Date of Award

8-2013

Degree Type

Dissertation

Degree Name

Doctor of Philosophy

Major

Computer Engineering

Major Professor

Itamar Arel

Committee Members

Gregory Peterson, Jeremy Holleman, Joe Wilck

Abstract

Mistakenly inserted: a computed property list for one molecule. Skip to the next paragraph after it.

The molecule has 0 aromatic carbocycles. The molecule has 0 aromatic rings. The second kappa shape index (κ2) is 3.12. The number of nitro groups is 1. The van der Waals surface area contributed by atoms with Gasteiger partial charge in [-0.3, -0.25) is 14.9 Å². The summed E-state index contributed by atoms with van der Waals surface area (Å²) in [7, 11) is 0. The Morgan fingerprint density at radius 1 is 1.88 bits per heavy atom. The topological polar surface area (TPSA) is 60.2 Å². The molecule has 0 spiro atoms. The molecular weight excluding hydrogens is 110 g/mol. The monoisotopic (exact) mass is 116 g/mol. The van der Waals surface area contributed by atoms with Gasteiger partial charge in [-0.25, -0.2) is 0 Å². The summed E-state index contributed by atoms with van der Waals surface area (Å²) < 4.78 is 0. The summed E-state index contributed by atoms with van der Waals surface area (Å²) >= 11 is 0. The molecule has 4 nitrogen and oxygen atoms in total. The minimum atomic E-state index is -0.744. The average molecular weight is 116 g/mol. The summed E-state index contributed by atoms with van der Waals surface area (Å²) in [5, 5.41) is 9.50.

Catastrophic forgetting (also known in the literature as catastrophic interference) is the phenomenon by which learning systems exhibit a severe exponential loss of learned information when exposed to relatively small amounts of new training data. This loss of information is not caused by constraints due to the lack of resources available to the learning system, but rather is caused by representational overlap within the learning system and by side-effects of the training methods used. Catastrophic forgetting in auto-associative pattern recognition is a well-studied attribute of most parameterized supervised learning systems. A variation of this phenomenon, in the context of feedforward neural networks, arises when non-stationary inputs lead to loss of previously learned mappings. The majority of the schemes proposed in the literature for mitigating catastrophic forgetting are not data-driven, but rather rely on storage of prior representations of the learning system. We introduce the Fixed Expansion Layer (FEL) feedforward neural network that embeds an expansion layer which sparsely encodes the information contained within the hidden layer, in order to help mitigate forgetting of prior learned representations. The fixed expansion layer approach is generally applicable to feedforward neural networks, as demonstrated by the application of the FEL technique to a recurrent neural network algorithm built on top of a standard feedforward neural network. Additionally, we investigate a novel framework for training ensembles of FEL networks, based on exploiting an information-theoretic measure of diversity between FEL learners, to further control undesired plasticity. The proposed methodology is demonstrated on a several tasks, clearly emphasizing its advantages over existing techniques. The architecture proposed can be applied to address a range of computational intelligence tasks, including classification problems, regression problems and system control.

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